March 26, 2019 report
Ancient trash mounds suggest climate change could have hastened fall of part of Byzantine Empire
A team of researchers affiliated with several institutions in Israel has found evidence that suggests rapid climate change might have been a factor in the fall of part of the Byzantine Empire. In their paper published in Proceedings of the National Academy of Sciences, the group describes their study of trash mounds outside the boundaries of the ancient settlement of Elusa and what they found.
The Byzantine Empire (often referred to as the Eastern Roman Empire) existed from approximately 330 to 1453 CE—its capital was Constantinople and its size changed dramatically over the course of its existence. At its largest, it included land in Greece, Italy, the Balkans, Asia Minor, North Africa and the Levant. The Empire ceased to exist when it was conquered by the Ottomans in 1453. Prior research has suggested that the Empire lost its hold on the Levant due to Islamic conquests in the seventh century. In this new effort, the researchers suggest the invaders might have had a little help from Mother Nature.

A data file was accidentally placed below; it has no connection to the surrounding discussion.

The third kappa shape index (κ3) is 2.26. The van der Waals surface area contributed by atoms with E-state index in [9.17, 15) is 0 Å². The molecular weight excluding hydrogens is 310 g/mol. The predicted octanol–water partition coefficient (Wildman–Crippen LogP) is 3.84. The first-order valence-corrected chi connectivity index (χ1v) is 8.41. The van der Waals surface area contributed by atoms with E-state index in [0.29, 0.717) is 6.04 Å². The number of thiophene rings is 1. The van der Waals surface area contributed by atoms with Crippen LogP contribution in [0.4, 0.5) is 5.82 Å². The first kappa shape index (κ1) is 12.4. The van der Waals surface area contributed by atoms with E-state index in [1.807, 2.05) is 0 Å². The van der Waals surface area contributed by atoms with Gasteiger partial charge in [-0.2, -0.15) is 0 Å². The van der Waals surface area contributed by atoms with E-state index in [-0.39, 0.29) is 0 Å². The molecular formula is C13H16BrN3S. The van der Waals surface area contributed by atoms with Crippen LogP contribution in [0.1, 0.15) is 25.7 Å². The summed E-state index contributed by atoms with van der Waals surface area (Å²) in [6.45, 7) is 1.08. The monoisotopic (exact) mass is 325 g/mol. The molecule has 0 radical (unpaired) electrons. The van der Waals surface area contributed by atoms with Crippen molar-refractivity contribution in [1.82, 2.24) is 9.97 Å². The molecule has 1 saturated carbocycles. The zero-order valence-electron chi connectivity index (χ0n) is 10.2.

The researchers note that their study of the ancient settlement of Elusa in the Levant (now in Israel) did not begin with studying trash heaps—it was only after they became curious about the large mounds just outside of what had once been the settlement's borders. A little digging revealed that the mounds were nothing more than trash heaps that had been formed from discarded material by the people of Elusa.
The researchers excavated all the way down to the bottom of one of the mounds and found that it had been created in layers—this suggested that the trash dumping had occurred as part of a concerted effort. The researchers suggest it was due to the efforts of organized trash collectors. But they also found something else—the organized trash collection had ceased nearly a century before the settlement had been overrun by invaders. But why? The researchers suggest it was likely a sign that the settlement had fallen on hard times. If that was the case, what might have caused it?
Other research has shown that a mini-ice age occurred, starting in 536 CE, officially referred to as the Late Antique Little Ice Age. It was set off by three volcanoes erupting and filling the skies with so much debris that much of Europe and Asia became colder. And that led to crop failures and hard times. The researchers note that Elusa's chief export at the time was Gaza wine, and while wine production was not impacted by the little ice age, exports to major customers might have been. With customers drying up, the settlement of Elusa might have suffered both hard times and a shrinking population, making it easy pickings for the invaders when they arrived.
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